And please, please never try to design a public API if this is your idea of a sensible implementation.

I’m unsubscribing to this thread now.


I and others here understand your point of view.
We do not agree with your assessment that it is a bug.
We do not agree with your explanation.
We believe it is you that do not understand our point of view.


The actual point is that a developer should be able to release resources he/she allocated when they aren’t needed anymore. The only way to release them is by having a reference to them. Thanks to languages with a garbage collector, you don’t have to worry much yourself about releasing them, the GC takes care of it when you simply don’t reference them anymore, and you, the developer, are unable to clean up yourself.

To resolve the issue, don’t go and add unneeded callbacks, just make the variable persistent, so that you keep ownership of what you created. Make it an instance variable or a class or module variable. But, just like any other variable that gets defined in a block, it will be expected to be released from memory when stepping out of the block, and thus releasing any native resources used.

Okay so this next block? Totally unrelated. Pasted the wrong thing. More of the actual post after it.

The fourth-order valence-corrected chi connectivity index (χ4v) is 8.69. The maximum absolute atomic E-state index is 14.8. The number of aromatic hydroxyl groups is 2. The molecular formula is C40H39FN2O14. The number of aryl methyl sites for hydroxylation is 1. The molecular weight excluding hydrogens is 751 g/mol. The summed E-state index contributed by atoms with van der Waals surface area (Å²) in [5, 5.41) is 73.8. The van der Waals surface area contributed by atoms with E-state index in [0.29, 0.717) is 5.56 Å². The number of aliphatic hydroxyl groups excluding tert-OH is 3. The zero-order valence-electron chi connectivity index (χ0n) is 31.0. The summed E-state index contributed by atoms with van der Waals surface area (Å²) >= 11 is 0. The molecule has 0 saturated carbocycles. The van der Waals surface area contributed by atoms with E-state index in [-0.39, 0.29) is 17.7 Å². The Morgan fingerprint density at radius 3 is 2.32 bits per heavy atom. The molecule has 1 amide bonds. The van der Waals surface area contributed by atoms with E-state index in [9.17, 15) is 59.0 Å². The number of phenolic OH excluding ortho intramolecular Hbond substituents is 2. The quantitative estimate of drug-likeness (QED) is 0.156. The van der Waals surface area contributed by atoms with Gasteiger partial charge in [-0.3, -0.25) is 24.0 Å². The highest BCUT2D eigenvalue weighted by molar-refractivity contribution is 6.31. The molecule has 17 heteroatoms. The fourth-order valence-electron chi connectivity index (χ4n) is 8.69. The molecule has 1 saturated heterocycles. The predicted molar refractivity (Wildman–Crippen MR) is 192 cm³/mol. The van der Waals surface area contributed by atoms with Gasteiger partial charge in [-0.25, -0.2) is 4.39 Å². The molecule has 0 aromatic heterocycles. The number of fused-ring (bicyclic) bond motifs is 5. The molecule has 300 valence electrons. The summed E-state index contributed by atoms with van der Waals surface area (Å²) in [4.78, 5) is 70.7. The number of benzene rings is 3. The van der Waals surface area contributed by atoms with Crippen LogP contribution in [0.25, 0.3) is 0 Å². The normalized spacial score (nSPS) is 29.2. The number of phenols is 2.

And here is an example where the programmer (me) explicitly codes a subclass of UI::HtmlDialog that keeps a reference to itself internally whilst the window is open, then releases it when it is closed. (Although this is not the primary purpose of the subclass nor the example. Just thought I’d add it to show that, if it’s desired, it can be done. In a way it is an example of the coder having control and writing his object so it partially controls it’s own persistence. Ie, an external reference will still prevent GC.)